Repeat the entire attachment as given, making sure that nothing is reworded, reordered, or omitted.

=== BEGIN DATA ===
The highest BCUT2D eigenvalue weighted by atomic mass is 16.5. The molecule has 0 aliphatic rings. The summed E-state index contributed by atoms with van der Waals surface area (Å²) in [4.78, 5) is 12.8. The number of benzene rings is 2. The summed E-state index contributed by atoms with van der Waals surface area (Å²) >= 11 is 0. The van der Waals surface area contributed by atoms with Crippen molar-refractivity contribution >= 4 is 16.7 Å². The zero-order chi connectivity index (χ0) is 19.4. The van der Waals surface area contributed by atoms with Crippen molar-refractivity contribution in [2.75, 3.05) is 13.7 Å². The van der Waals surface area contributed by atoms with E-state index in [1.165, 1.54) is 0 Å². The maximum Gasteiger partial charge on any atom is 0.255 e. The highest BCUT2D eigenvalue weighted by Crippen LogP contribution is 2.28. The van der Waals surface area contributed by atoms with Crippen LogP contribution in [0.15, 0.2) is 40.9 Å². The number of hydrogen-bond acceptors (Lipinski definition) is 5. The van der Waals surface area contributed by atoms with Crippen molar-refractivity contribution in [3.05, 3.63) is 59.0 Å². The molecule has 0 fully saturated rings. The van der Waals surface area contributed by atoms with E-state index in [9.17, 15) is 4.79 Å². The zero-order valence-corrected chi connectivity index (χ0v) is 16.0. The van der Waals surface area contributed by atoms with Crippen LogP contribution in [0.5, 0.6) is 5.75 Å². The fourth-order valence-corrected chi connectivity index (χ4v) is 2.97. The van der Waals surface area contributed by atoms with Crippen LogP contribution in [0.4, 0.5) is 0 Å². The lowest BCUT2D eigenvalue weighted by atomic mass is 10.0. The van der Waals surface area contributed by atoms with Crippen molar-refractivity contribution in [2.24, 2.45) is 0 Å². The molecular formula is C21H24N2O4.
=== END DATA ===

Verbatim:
The highest BCUT2D eigenvalue weighted by atomic mass is 16.5. The molecule has 0 aliphatic rings. The summed E-state index contributed by atoms with van der Waals surface area (Å²) in [4.78, 5) is 12.8. The number of benzene rings is 2. The summed E-state index contributed by atoms with van der Waals surface area (Å²) >= 11 is 0. The van der Waals surface area contributed by atoms with Crippen molar-refractivity contribution >= 4 is 16.7 Å². The zero-order chi connectivity index (χ0) is 19.4. The van der Waals surface area contributed by atoms with Crippen molar-refractivity contribution in [2.75, 3.05) is 13.7 Å². The van der Waals surface area contributed by atoms with E-state index in [1.165, 1.54) is 0 Å². The maximum Gasteiger partial charge on any atom is 0.255 e. The highest BCUT2D eigenvalue weighted by Crippen LogP contribution is 2.28. The van der Waals surface area contributed by atoms with Crippen LogP contribution in [0.15, 0.2) is 40.9 Å². The number of hydrogen-bond acceptors (Lipinski definition) is 5. The van der Waals surface area contributed by atoms with Crippen molar-refractivity contribution in [3.05, 3.63) is 59.0 Å². The molecule has 0 fully saturated rings. The van der Waals surface area contributed by atoms with E-state index in [9.17, 15) is 4.79 Å². The zero-order valence-corrected chi connectivity index (χ0v) is 16.0. The van der Waals surface area contributed by atoms with Crippen LogP contribution in [0.5, 0.6) is 5.75 Å². The fourth-order valence-corrected chi connectivity index (χ4v) is 2.97. The van der Waals surface area contributed by atoms with Crippen LogP contribution in [0.4, 0.5) is 0 Å². The lowest BCUT2D eigenvalue weighted by atomic mass is 10.0. The van der Waals surface area contributed by atoms with Crippen molar-refractivity contribution in [2.24, 2.45) is 0 Å². The molecular formula is C21H24N2O4.